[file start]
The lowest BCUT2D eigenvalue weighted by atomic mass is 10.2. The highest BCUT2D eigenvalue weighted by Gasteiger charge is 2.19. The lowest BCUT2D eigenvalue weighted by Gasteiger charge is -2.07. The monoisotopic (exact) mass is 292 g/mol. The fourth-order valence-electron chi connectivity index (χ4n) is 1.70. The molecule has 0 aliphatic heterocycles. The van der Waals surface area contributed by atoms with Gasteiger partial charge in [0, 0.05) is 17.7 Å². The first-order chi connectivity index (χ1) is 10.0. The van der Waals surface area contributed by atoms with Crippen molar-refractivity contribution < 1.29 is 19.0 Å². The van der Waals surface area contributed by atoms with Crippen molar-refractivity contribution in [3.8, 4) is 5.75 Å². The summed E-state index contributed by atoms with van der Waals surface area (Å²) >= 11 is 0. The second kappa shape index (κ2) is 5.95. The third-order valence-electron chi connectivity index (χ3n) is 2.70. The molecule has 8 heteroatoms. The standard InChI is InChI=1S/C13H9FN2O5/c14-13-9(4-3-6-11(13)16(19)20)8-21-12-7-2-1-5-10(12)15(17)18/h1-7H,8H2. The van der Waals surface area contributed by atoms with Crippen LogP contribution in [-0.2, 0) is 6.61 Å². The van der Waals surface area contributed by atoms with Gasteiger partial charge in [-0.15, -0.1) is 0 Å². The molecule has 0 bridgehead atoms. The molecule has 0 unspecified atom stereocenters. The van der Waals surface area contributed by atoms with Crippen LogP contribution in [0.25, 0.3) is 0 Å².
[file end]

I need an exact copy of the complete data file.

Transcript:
The lowest BCUT2D eigenvalue weighted by atomic mass is 10.2. The highest BCUT2D eigenvalue weighted by Gasteiger charge is 2.19. The lowest BCUT2D eigenvalue weighted by Gasteiger charge is -2.07. The monoisotopic (exact) mass is 292 g/mol. The fourth-order valence-electron chi connectivity index (χ4n) is 1.70. The molecule has 0 aliphatic heterocycles. The van der Waals surface area contributed by atoms with Gasteiger partial charge in [0, 0.05) is 17.7 Å². The first-order chi connectivity index (χ1) is 10.0. The van der Waals surface area contributed by atoms with Crippen molar-refractivity contribution < 1.29 is 19.0 Å². The van der Waals surface area contributed by atoms with Crippen molar-refractivity contribution in [3.8, 4) is 5.75 Å². The summed E-state index contributed by atoms with van der Waals surface area (Å²) >= 11 is 0. The second kappa shape index (κ2) is 5.95. The third-order valence-electron chi connectivity index (χ3n) is 2.70. The molecule has 8 heteroatoms. The standard InChI is InChI=1S/C13H9FN2O5/c14-13-9(4-3-6-11(13)16(19)20)8-21-12-7-2-1-5-10(12)15(17)18/h1-7H,8H2. The van der Waals surface area contributed by atoms with Crippen LogP contribution in [-0.2, 0) is 6.61 Å². The van der Waals surface area contributed by atoms with Gasteiger partial charge in [-0.15, -0.1) is 0 Å². The molecule has 0 bridgehead atoms. The molecule has 0 unspecified atom stereocenters. The van der Waals surface area contributed by atoms with Crippen LogP contribution in [0.25, 0.3) is 0 Å².